Mayor Miller presented the Opening Address “Towards a Green Toronto” spoke about Living Green here with projects such as their “Transit City” program, whose transit expansion  into underserved, poorer areas really equals social justice as light rail encourages better development and will better the lives of many.  New programs like Live Green Toronto and city-wide initiatives like Mayor’s Tower Renewal will revitalize communities.  For example, plans to add thermal over cladding and insulation (plus greenroofs and other eco- friendly building features) to the numerous city  concrete slab highrises will not only reduce energy but will cut citywide gas emissions by 3-5%.  These efforts  will help create local employment and result in an environmental success story for Toronto. The City’s overall goal is to reduce greenhouse gas emissions by 80% by 2050.

Deputy Mayor Joe Pantalone spoke about the evolution of the Toronto’s Eco-Roof Incentive Program (formerly the Green Roof Pilot Program).  For example, in 2006, 16 projects were funded, 30 in 2007, and 34 projects have been approved in 2009.  Approved by City Council in November 2008, the Eco-Roof Incentive Program is based on the successful Green Roof Pilot Program of 2006 and 2007 and includes both cool and eco-roofs.   In May, 2009 Toronto became the first City in North America to adopt a bylaw to require and govern the construction of greenroofs on new development.  The bylaw will apply to all new building permit applications made after January 31, 2010 (residential, commercial and institutional) and January 31, 2011 for all new industrial development, with a few exceptions. The new bylaw will be required on all new development above 2,000 m² (about 21,530 sf) of Gross Floor Area and have a graduated coverage requirement ranging from 20-60%.  (See more details at the City of Toronto website.)

Christine in TorontoThen the first round of speakers  started from each of the four concurrent tracks, which I felt was rather ambitious all in just one day –  I think we missed out on a lot of really pertinent info, and there was no conference CD like usual for later reference.  I remained for Track 2: Innovative Projects and Design from Around the World, and Aramis headed over to Track 3: Policies and Programmes Supporting Green Infrastructure Development with our Student Editor, Christine Thüring (who should be adding some commentary of her own soon).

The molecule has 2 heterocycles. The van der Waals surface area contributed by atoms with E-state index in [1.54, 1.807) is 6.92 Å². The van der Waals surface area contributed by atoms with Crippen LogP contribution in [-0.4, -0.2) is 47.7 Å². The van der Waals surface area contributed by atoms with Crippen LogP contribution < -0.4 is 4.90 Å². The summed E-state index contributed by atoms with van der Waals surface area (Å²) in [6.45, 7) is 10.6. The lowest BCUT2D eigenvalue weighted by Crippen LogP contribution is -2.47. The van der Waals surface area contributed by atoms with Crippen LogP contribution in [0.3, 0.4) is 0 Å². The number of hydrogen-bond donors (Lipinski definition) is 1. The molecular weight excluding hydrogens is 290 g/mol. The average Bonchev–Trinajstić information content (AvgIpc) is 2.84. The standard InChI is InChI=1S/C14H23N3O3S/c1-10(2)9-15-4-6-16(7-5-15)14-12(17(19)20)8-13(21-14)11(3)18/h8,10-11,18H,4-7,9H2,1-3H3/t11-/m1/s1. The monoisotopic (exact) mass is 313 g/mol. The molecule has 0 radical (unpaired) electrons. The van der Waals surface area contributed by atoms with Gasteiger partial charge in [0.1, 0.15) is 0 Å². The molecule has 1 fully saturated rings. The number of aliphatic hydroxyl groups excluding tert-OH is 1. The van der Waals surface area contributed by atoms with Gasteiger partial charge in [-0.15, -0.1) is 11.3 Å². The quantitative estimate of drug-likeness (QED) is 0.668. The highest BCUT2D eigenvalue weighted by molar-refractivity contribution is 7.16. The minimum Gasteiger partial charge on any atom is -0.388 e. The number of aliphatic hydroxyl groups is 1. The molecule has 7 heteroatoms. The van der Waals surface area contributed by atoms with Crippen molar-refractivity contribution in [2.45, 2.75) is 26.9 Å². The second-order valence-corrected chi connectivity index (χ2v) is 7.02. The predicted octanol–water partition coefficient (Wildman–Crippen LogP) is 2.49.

Track 2: Don Delaney from Flynn Canada  started with details of the “Vancouver Convention Centre: 7 Acres of Green Roof in Downtown Vancouver” and went into detail about the trials and tribulations of Canada’s largest  greenroof to date, including solutions to stabilize the growing media on slopes up to 40° and planting the 400,000 indigenous plants and grasses.  Innovative features  include decorative runnels with perforations on the high side to retain water and runoff collection used for irrigation and in a blackwater system.  International Leak Detention was brought on board to test the integrity of the waterproofing membrane before and after the installation of the overburden with their Electric Field Vector Mapping (EFVM ®) system.  We were all very happy to have Andrea from N.A.T.S. Nursery in the audience to answer a lot of growing media and plant questions!  This project will be a highlight to our trip to Vancouver, B.C. next year for the 8th installment of the Greening  Rooftops for Sustainable Communities Conference.  The Vancouver Convention Centre will be home of the 2010 Olympic and Paralympic Games media and broadcast centre.

Vancouver Convention Centre Living Roof

Prof. Dr. Eun-Heui Lee from Women’s University in Seoul, South Korea  impressed us with “Green Roof Policy and Projects to Expand Green Space in Seoul” with some key figures: From 2002 through 2008, 218 greenroofs equaling 104,403 m ² were constructed and in 2009 so far, 104 greenroofs totaling 41,000 m ² have been built or on the boards!  And perhaps more importantly, the Seoul Metro Government plans 600 new roofs to be greened by 2012.
The Biotope Area Factor for Seoul

Francois LaSalle of ADIVET in France addressed “Development of Green Roofs and Green Facades in France, and presented a history of greenroofs and walls in France.  Starting in the 1970’s, about 1 m² of roofs have been greened here, mostly intensive roof gardens, through the 1980’s.  By the end of the 1990’s, about 10 greenroof companies had emerged from the extensive market, and in 1994 Patrick Blanc unveiled his first green wall (Mur Vegetal) at the Garden Festival in Chaumont Sur Loire (although probably most famous for his Musée du quai Branly  vegetated wall in Paris, 2006).  Francois concluded with various French policies, subsidies, and bills to promote, and believe it not, prohibit opposition to planted roofs.  Currently, vegetated facades are in their infancy, but greenroofs have a firm hold in the marketplace.

Example of a French Greenroof